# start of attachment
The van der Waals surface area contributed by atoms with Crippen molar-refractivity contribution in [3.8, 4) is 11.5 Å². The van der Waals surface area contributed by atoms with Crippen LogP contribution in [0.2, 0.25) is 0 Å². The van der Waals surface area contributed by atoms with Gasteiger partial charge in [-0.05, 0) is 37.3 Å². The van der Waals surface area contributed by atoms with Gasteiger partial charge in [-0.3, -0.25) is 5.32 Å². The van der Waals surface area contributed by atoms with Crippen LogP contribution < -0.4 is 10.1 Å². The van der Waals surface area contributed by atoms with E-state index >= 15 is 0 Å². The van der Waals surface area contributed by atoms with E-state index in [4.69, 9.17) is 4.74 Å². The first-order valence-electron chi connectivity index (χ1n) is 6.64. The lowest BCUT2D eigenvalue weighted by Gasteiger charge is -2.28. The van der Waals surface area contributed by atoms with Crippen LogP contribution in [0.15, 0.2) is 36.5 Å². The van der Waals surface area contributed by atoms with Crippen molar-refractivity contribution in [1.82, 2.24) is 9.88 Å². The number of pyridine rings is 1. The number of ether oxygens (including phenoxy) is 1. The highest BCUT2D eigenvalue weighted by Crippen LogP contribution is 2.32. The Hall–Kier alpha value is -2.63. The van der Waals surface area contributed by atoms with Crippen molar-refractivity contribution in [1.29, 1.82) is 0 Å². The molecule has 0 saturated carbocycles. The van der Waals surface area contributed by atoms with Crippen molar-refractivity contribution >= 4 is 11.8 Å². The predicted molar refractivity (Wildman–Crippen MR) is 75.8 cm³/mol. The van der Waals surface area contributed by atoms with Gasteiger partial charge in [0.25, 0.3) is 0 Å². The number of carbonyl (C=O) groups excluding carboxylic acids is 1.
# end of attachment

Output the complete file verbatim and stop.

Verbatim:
The van der Waals surface area contributed by atoms with Crippen molar-refractivity contribution in [3.8, 4) is 11.5 Å². The van der Waals surface area contributed by atoms with Crippen LogP contribution in [0.2, 0.25) is 0 Å². The van der Waals surface area contributed by atoms with Gasteiger partial charge in [-0.05, 0) is 37.3 Å². The van der Waals surface area contributed by atoms with Gasteiger partial charge in [-0.3, -0.25) is 5.32 Å². The van der Waals surface area contributed by atoms with Crippen LogP contribution < -0.4 is 10.1 Å². The van der Waals surface area contributed by atoms with E-state index >= 15 is 0 Å². The van der Waals surface area contributed by atoms with E-state index in [4.69, 9.17) is 4.74 Å². The first-order valence-electron chi connectivity index (χ1n) is 6.64. The lowest BCUT2D eigenvalue weighted by Gasteiger charge is -2.28. The van der Waals surface area contributed by atoms with Crippen LogP contribution in [0.15, 0.2) is 36.5 Å². The van der Waals surface area contributed by atoms with Crippen molar-refractivity contribution in [1.82, 2.24) is 9.88 Å². The number of pyridine rings is 1. The number of ether oxygens (including phenoxy) is 1. The highest BCUT2D eigenvalue weighted by Crippen LogP contribution is 2.32. The Hall–Kier alpha value is -2.63. The van der Waals surface area contributed by atoms with Crippen molar-refractivity contribution in [1.29, 1.82) is 0 Å². The molecule has 0 saturated carbocycles. The van der Waals surface area contributed by atoms with Crippen molar-refractivity contribution >= 4 is 11.8 Å². The predicted molar refractivity (Wildman–Crippen MR) is 75.8 cm³/mol. The van der Waals surface area contributed by atoms with Gasteiger partial charge in [0.25, 0.3) is 0 Å². The number of carbonyl (C=O) groups excluding carboxylic acids is 1.